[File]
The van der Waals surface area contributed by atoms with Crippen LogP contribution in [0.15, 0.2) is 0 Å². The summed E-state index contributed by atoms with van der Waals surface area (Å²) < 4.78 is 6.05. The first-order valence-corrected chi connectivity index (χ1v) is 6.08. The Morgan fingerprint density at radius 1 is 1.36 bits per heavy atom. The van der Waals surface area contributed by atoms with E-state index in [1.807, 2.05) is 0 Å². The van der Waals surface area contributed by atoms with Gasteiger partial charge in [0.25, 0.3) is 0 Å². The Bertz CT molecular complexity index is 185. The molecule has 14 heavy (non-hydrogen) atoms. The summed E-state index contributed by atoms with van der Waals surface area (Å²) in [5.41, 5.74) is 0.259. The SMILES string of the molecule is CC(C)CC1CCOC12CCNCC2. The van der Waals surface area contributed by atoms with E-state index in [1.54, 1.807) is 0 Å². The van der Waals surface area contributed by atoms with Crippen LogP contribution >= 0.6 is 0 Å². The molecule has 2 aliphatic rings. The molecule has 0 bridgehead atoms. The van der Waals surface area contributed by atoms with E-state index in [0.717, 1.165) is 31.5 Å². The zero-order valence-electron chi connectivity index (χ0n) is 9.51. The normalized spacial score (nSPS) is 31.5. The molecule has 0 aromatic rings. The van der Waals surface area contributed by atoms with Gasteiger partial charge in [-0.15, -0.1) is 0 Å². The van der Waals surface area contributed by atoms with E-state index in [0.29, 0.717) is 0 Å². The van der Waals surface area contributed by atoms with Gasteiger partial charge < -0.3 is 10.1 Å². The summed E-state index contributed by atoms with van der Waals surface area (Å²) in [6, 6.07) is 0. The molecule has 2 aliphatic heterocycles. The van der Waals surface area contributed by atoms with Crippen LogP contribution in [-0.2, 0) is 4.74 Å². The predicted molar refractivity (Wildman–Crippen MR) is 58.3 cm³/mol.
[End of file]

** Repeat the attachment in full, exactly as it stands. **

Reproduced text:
The van der Waals surface area contributed by atoms with Crippen LogP contribution in [0.15, 0.2) is 0 Å². The summed E-state index contributed by atoms with van der Waals surface area (Å²) < 4.78 is 6.05. The first-order valence-corrected chi connectivity index (χ1v) is 6.08. The Morgan fingerprint density at radius 1 is 1.36 bits per heavy atom. The van der Waals surface area contributed by atoms with E-state index in [1.807, 2.05) is 0 Å². The van der Waals surface area contributed by atoms with Gasteiger partial charge in [0.25, 0.3) is 0 Å². The Bertz CT molecular complexity index is 185. The molecule has 14 heavy (non-hydrogen) atoms. The summed E-state index contributed by atoms with van der Waals surface area (Å²) in [5.41, 5.74) is 0.259. The SMILES string of the molecule is CC(C)CC1CCOC12CCNCC2. The van der Waals surface area contributed by atoms with E-state index in [1.54, 1.807) is 0 Å². The van der Waals surface area contributed by atoms with Crippen LogP contribution >= 0.6 is 0 Å². The molecule has 2 aliphatic rings. The molecule has 0 bridgehead atoms. The van der Waals surface area contributed by atoms with E-state index in [0.717, 1.165) is 31.5 Å². The zero-order valence-electron chi connectivity index (χ0n) is 9.51. The normalized spacial score (nSPS) is 31.5. The molecule has 0 aromatic rings. The van der Waals surface area contributed by atoms with Gasteiger partial charge in [-0.15, -0.1) is 0 Å². The van der Waals surface area contributed by atoms with E-state index in [0.29, 0.717) is 0 Å². The van der Waals surface area contributed by atoms with Gasteiger partial charge < -0.3 is 10.1 Å². The summed E-state index contributed by atoms with van der Waals surface area (Å²) in [6, 6.07) is 0. The molecule has 2 aliphatic heterocycles. The van der Waals surface area contributed by atoms with Crippen LogP contribution in [-0.2, 0) is 4.74 Å². The predicted molar refractivity (Wildman–Crippen MR) is 58.3 cm³/mol.